In 1997, Final Fantasy VII was at the forefront of a revolution for the world of RPGs. No longer were they solely for a niche audience, as the doors burst open for the likes of Xenogears, Star Ocean: The Second Story and The Legend of Dragoon to garner more attention and acclaim. Yet when it comes to a lot of smaller, independent RPGs these days, it actually tends to be the more offbeat titles like Earthbound or Paper Mario: The Thousand-Year Door that seem to be more influential. And this is how we get titles such as Knuckle Sandwich, a new RPG from developer Andrew Brophy (with a little publishing assistance from the Superhot Presents label). He cited titles like the Mario and Luigi games and WarioWare as inspiration, and it shows, making for what’s shaping up to be one quirky and fun adventure.
So far, I’ve had the opportunity to experience two different demos for Knuckle Sandwich. The first basically sets up the story and core mechanics. You play as a young man moving away from home, finally ready to head to the big city and start their life proper, and that means getting a job…which takes the form of a game show here in this universe. The WarioWare influences reveal themselves quickly, both in the forms of bizarre, surreal humor and little mini-games used throughout. Our first job as a dancer, for example, takes the form of a rhythm game. Then we have a shoot-’em-up for a cleaning job, followed by an exterminator gig that finally teaches us the core combat mechanics. Unfortunately, one way or another, failure at these jobs is guaranteed.
Having hit rock bottom, our hero decides to apply for a job at a local diner, where after serving burgers to customers in another little Diner Dash-esque mini-game, we take out the garbage and have to defend ourselves against a street thug…accidentally killing them in the process. And complete with a massive spray of blood. When our boss stumbles upon the scene, he knows of only one solution: cook the body. Then after experiencing nirvana after devouring this new treat, he asks you to team up with him to make a mint selling…wait for it…the ultimate knuckle sandwiches. It’s quite an impressive turn into black comedy (contrasted with colorful 16-bit graphics and cartoonish style, which are delightful) and it should be interesting to see where the plot goes from there.
The second demo was a more conventional romp where our hero and a female companion have to explore a dungeon. A dungeon that takes the form of a giant freezer/storage area, but a dungeon nonetheless. This section clearly made sure that the focus was on the combat even more, allowing players to experience a larger variety of enemies and attacks. At one point, I stumbled across a gang of skeletons in a darkened area that required me to evade bones in a small shoot-’em-up game in order to successfully evade attacks. At another point, killer ice cream pops meant that I had to successfully line an ice cream cone up with falling scoops. It sounds odd, but the game makes sure that these little combat mini-games are actually easy to play and get used to.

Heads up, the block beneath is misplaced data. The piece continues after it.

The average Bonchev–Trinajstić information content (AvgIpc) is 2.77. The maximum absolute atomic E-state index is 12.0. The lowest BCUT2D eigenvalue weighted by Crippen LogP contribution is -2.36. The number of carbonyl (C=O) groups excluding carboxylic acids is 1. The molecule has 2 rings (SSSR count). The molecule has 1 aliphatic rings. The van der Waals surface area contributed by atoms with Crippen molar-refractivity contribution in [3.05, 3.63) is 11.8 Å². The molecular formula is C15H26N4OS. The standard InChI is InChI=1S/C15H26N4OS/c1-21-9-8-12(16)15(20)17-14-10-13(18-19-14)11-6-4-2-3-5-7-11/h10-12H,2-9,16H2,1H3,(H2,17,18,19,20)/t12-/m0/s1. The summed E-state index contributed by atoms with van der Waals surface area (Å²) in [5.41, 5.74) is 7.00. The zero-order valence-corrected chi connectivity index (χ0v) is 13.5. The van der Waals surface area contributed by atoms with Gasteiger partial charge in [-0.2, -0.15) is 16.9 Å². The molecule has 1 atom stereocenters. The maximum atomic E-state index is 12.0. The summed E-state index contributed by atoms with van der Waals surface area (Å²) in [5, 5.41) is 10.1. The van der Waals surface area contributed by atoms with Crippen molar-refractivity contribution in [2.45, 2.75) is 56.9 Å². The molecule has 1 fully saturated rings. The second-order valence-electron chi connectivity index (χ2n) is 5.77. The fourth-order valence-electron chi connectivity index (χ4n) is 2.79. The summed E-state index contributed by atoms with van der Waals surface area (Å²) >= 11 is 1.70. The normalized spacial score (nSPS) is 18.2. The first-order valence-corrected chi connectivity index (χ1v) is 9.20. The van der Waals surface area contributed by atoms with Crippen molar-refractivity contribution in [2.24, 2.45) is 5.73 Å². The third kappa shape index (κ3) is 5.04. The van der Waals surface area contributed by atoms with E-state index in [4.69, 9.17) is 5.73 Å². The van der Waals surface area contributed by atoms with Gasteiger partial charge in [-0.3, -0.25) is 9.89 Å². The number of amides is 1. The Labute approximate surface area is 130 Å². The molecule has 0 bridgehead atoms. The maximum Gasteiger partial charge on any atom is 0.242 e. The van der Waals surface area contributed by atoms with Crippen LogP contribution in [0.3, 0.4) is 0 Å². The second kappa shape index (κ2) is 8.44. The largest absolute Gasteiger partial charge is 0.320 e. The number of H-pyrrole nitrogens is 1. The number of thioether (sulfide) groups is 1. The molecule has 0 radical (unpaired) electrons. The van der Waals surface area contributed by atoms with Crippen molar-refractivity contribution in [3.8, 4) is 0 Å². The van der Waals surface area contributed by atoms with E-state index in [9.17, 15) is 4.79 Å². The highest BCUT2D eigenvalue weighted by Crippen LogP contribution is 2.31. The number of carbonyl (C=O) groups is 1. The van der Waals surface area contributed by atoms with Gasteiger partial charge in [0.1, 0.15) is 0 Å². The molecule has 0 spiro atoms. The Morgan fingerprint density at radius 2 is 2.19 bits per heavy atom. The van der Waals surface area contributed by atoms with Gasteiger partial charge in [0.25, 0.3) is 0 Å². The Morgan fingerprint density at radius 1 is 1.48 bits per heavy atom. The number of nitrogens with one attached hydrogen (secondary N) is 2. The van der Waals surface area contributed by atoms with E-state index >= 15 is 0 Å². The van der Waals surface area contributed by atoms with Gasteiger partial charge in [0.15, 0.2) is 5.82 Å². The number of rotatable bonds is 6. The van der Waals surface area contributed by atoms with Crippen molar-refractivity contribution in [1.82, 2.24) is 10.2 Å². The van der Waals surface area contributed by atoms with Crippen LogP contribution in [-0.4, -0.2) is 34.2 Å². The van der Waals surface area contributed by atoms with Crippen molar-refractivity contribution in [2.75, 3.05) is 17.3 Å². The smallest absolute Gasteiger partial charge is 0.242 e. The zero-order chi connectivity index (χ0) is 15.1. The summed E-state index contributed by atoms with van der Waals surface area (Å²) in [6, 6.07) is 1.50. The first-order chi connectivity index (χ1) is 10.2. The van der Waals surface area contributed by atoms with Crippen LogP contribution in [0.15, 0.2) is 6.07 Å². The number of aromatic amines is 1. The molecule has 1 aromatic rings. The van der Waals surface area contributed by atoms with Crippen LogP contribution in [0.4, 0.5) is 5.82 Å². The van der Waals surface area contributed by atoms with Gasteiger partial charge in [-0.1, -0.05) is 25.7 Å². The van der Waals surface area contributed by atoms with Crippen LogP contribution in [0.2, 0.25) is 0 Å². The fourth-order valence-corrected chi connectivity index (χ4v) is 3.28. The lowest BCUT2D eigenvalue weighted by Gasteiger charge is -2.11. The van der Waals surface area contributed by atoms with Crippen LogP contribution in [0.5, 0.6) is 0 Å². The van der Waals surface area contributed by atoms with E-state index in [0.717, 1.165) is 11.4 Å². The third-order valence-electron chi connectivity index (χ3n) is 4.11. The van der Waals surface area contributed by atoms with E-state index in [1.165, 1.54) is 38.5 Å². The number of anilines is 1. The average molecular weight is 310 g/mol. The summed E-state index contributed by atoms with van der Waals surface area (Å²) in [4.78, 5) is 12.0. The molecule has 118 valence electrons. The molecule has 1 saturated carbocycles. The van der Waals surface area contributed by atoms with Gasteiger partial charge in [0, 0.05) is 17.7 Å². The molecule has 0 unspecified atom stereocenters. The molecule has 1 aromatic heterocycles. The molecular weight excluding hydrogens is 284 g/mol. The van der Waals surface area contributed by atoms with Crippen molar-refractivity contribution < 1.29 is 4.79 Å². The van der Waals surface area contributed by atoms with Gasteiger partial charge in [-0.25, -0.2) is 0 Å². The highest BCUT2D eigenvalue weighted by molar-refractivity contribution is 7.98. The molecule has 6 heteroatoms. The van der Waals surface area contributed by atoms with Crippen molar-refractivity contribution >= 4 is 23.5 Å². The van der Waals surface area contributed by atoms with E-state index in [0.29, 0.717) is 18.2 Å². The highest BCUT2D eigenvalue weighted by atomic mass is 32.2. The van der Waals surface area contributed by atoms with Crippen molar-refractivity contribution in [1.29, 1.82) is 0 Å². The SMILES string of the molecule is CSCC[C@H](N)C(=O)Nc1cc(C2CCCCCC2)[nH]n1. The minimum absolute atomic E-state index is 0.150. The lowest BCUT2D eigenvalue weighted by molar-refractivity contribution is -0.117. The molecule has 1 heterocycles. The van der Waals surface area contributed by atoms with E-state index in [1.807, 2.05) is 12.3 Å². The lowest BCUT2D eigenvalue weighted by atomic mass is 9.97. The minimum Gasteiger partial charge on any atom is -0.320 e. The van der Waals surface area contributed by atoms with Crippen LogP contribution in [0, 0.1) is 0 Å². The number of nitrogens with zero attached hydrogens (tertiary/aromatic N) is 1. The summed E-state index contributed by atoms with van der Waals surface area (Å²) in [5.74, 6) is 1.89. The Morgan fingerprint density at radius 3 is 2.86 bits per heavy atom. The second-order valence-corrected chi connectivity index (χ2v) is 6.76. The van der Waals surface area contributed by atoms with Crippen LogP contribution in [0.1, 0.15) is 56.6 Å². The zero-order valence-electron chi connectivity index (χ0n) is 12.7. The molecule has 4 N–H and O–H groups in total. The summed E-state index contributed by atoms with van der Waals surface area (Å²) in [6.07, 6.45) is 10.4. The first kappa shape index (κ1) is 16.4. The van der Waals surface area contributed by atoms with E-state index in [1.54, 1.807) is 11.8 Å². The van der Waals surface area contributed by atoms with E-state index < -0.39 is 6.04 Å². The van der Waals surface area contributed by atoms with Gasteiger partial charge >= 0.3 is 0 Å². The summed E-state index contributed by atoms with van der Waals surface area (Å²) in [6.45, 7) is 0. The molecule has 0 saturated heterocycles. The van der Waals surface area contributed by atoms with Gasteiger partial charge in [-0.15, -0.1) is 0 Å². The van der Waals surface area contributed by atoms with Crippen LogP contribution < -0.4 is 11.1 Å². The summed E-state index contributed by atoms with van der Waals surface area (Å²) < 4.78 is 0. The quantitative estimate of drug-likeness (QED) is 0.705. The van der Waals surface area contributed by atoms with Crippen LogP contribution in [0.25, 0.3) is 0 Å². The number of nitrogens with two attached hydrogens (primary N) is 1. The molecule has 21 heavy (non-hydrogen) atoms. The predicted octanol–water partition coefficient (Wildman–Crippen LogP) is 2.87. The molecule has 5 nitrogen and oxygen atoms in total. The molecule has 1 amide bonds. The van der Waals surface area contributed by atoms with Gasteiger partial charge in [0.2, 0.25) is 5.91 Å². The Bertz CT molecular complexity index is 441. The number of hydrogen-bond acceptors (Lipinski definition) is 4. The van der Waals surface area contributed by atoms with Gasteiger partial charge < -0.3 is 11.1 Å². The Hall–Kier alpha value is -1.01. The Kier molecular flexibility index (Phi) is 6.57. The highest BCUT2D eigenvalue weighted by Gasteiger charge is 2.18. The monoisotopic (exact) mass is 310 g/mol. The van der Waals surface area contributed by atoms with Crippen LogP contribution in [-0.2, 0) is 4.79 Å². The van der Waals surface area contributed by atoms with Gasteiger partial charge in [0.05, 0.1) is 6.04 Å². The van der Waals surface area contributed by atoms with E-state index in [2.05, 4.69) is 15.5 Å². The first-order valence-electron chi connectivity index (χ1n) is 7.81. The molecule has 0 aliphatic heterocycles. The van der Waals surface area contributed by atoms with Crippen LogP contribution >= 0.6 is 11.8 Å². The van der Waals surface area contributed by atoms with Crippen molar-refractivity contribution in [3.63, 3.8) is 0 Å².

Mind you, enemies can use “normal” attacks as well, where they just run up and try to hit you. In these cases, the correct response is just a simple dodge, which requires correct timing. This is where a bit of trial and error comes into play, as it will take a few tries to memorize the enemy movements and thus the correct time needed to press the dodge button. But of course, timing is just as important when it comes to attacking as well. Again, we turn to simple mini-games, such as hitting the attack button when a circling dot enters the correct area or trying to get a line to land in the right area on a moving meter. Simple stuff, but effective and fun to work with.
What does shake things up a bit is how status ailments actually seem to affect these various games. As one may expect when dealing with enemies made of ice cream in a giant freezer, it’s possible to get hit with a “Freeze” status if you’re unlucky. In that case, suddenly the mini-game you’re playing in order to land an attack may freeze up for a brief moment all of a sudden, throwing off your timing. It’s a nice twist that adds a bit more to the challenge and makes one wonder how the other ailments will work. Another little bit of difficulty added appeared in the form of a classic sliding puzzle, one where you have to find the correct path across a slippery floor by making straight shots between the correct tiles, lest you plummet into a dungeon. Not exactly groundbreaking stuff, but again, effective. The demo ended soon after that, leaving me wanting more.
According to Andrew, one of the main inspirations for the game came from his life growing up, mainly his own experiences of moving away from home at the age of eighteen. When asked if his life growing up just happened to involve cannibalism, though, he replied “a little bit.”Again, humor is a key component of what should hopefully make Knuckle Sandwich a success, but much like a particularly good sandwich, it’s all of the ingredients combined that can guarantee it. With some great combat and an offbeat hook, Knuckle Sandwich is one to keep on your radar and expect it for the PC later this year.